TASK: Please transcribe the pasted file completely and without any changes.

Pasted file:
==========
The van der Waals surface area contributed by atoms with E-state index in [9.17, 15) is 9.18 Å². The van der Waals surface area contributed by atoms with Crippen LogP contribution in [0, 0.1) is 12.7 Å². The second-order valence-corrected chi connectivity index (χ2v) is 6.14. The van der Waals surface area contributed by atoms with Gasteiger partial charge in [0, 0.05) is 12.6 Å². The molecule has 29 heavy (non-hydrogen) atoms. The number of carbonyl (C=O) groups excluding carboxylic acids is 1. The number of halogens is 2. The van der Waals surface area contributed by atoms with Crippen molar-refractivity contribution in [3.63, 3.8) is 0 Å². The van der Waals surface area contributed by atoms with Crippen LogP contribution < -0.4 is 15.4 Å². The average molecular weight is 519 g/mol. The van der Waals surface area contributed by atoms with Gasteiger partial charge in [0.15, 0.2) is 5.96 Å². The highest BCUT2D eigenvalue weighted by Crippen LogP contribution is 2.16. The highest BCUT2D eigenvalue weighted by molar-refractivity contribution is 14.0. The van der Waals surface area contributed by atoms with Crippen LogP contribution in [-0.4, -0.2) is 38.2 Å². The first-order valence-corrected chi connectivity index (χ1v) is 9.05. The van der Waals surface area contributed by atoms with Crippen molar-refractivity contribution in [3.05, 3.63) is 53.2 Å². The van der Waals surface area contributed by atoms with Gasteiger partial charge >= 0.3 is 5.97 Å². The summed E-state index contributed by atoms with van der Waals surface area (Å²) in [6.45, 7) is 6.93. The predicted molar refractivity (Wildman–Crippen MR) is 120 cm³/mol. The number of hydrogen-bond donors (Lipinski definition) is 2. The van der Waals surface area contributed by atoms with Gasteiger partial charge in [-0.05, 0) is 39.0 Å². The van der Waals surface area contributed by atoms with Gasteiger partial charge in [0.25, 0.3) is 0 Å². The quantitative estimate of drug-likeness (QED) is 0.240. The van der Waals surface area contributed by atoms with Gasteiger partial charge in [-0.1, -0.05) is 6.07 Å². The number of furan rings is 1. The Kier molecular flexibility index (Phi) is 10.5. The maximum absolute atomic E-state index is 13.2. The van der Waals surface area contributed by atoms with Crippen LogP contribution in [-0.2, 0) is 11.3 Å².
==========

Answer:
The van der Waals surface area contributed by atoms with E-state index in [9.17, 15) is 9.18 Å². The van der Waals surface area contributed by atoms with Crippen LogP contribution in [0, 0.1) is 12.7 Å². The second-order valence-corrected chi connectivity index (χ2v) is 6.14. The van der Waals surface area contributed by atoms with Gasteiger partial charge in [0, 0.05) is 12.6 Å². The molecule has 29 heavy (non-hydrogen) atoms. The number of carbonyl (C=O) groups excluding carboxylic acids is 1. The number of halogens is 2. The van der Waals surface area contributed by atoms with Crippen molar-refractivity contribution in [3.63, 3.8) is 0 Å². The van der Waals surface area contributed by atoms with Crippen LogP contribution < -0.4 is 15.4 Å². The average molecular weight is 519 g/mol. The van der Waals surface area contributed by atoms with Gasteiger partial charge in [0.15, 0.2) is 5.96 Å². The highest BCUT2D eigenvalue weighted by Crippen LogP contribution is 2.16. The highest BCUT2D eigenvalue weighted by molar-refractivity contribution is 14.0. The van der Waals surface area contributed by atoms with Crippen LogP contribution in [-0.4, -0.2) is 38.2 Å². The first-order valence-corrected chi connectivity index (χ1v) is 9.05. The van der Waals surface area contributed by atoms with Crippen molar-refractivity contribution in [3.05, 3.63) is 53.2 Å². The van der Waals surface area contributed by atoms with Gasteiger partial charge >= 0.3 is 5.97 Å². The summed E-state index contributed by atoms with van der Waals surface area (Å²) in [6.45, 7) is 6.93. The predicted molar refractivity (Wildman–Crippen MR) is 120 cm³/mol. The number of hydrogen-bond donors (Lipinski definition) is 2. The van der Waals surface area contributed by atoms with Gasteiger partial charge in [-0.05, 0) is 39.0 Å². The van der Waals surface area contributed by atoms with Gasteiger partial charge in [0.25, 0.3) is 0 Å². The quantitative estimate of drug-likeness (QED) is 0.240. The van der Waals surface area contributed by atoms with Gasteiger partial charge in [-0.1, -0.05) is 6.07 Å². The number of furan rings is 1. The Kier molecular flexibility index (Phi) is 10.5. The maximum absolute atomic E-state index is 13.2. The van der Waals surface area contributed by atoms with Crippen LogP contribution in [-0.2, 0) is 11.3 Å².